Sound Connections in Audio Networking
The world of networked AV is its own kind of Babel. CobraNet, developed by Peak Audio in the mid-1990s and the first successful digital audio networking protocol, had a shot at becoming an industry standard. But while its acceptance by the pro audio industry was fast, it wasn't fast enough to outpace a host of other companies. We look at four of today's prominent protocols.
The world of networked AV is its own kind of Babel. CobraNet, developed by Peak Audio in the mid-1990s and the first successful digital audio networking protocol, had a shot at becoming an industry standard. But while its acceptance by the pro audio industry was fast, it wasn't fast enough to outpace a host of other companies that thought they had an equally good chance at developing their own widely accepted digital audio networking solutions.
By the turn of the century there were nearly a dozen proprietary networking protocols on the market, each vying for broad acceptance by various sectors of audio, from live to installed sound. The implementation of some, by vertically integrated companies that could make their own mixers, loudspeakers, DSPs, and other audio products more intimately compatible with their particular protocol, helped cement the Balkanization of the nascent networking sector.
However, the diversity of protocols fulfills the same kind of need that diversity in the biosphere does. "They all have their strengths and weaknesses," says John McMahon, currently executive director of digital products at Meyer Sound and who, when at LCS Audio (which was acquired by Meyer in 2005), was one of the first to employ CobraNet. "Some work very well for low latency on dedicated networks, others have higher latency but use lower bandwidth, which works well for existing IT infrastructure."
Few would argue that networked solutions are the way to go for AV distribution. We look at four prominent protocols.
Pros: Supports multiple sample rates and latency modes in a standard Ethernet network design and coexists with other network applications.
Cons: New product introductions have slowed as manufacturers opt for more updated technologies. It doesn't scale beyond local area networks (LANs) and utilizes 100-Mbps devices only, with a maximum 32 channels to any connection.
Suitable Applications: Convention centers, theme parks, airports, churches, digital snakes in touring sound, legislative applications, live theater.
CobraNet is the most established of the digital networking contenders. It's been around since the mid-1990s and is the most widely used technology for audio over Ethernet. It delivers audio in standard Ethernet packets over 100 Mbps, switched Fast Ethernet on Cat-5 cable at a distance up to 100 meters, or up to 80 kilometers over fiber. It's fully compliant with the Institute of Electrical and Electronics Engineers' (IEEE) 802.3u specification and all similarly compliant switches.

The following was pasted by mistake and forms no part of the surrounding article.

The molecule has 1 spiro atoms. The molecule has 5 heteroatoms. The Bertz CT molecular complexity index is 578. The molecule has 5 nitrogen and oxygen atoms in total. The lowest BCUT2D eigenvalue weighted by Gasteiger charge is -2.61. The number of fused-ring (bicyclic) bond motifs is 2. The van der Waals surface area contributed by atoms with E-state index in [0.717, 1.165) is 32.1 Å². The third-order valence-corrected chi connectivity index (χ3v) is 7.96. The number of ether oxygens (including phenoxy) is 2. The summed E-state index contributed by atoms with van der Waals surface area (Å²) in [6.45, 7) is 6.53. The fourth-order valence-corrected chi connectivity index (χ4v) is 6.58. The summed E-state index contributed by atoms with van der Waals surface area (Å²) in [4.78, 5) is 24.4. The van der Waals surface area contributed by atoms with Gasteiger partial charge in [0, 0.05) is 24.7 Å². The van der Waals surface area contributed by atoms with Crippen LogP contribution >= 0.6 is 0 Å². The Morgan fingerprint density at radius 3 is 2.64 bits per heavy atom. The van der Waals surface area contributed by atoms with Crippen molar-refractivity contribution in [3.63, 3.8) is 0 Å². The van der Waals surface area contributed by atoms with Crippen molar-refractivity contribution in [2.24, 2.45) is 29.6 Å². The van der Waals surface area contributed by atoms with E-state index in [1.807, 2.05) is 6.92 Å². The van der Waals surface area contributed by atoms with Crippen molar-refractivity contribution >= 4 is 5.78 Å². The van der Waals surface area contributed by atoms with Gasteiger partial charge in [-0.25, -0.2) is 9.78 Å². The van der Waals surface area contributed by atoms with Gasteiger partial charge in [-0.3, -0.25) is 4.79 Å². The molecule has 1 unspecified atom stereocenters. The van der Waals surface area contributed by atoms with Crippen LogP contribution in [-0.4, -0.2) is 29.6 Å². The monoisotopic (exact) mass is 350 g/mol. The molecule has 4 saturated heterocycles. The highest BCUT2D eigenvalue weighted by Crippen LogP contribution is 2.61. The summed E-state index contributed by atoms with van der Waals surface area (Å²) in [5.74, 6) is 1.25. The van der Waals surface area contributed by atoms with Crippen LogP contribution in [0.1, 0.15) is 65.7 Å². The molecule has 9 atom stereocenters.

The brains of CobraNet are now developed by chipmaker Cirrus Logic, which offers royalty-free versions that provide two, eight, or 16 full-duplex channels of audio input and output at configurable network sample rates of 48 and 96 kHz and sample sizes of 16, 20, or 24 bits. Control, monitoring, and management functions are provided by a high-speed parallel host processor interface or via Ethernet using industry standard Simple Network Management Protocol (SNMP).
There are versions of the CobraNet audio technology that add 32-bit signal processing, as well as interface modules that support up to 32 full-duplex channels of audio (though the latter requires a license).
Audio pros say CobraNet's advantage is its ubiquity. "You can find more products with a CobraNet interface than any of the others," says Kevin Gross, an independent systems consultant. "This means many choices as a system designer and a lot of knowledge and expertise out there. It also means that even if it is getting a bit long in the tooth, it is likely to outlive some of the newer technologies."
Recently, a major $116 million, 407,500-square-foot expansion project at the Oregon Convention Center required an AV upgrade that could flex with the facility's highly configurable wall systems and integrate with its existing infrastructure. Integrator Delta AV chose to create a CobraNet network over a LAN, incorporating audio, video, and control in any configuration. The audio was based on Biamp's Audia platform, which handles systemwide signal processing and routing, and is distributed via CobraNet using QSC's RAVE multichannel router.
The project began several years ago, but Jeff Overbo, project manager for Delta AV, says CobraNet would have been the network of choice had it started last week, citing his firm's familiarity with it and the network's ability to scale easily. "We had experience and a good track record with it in complex applications," he says. The audio in the convention center is limited to paging, announcements, background music, and other types of low-bandwidth content, which Overbo says fits CobraNet well. "It's probably not the best choice for a high-quality music system because of latency," he explains.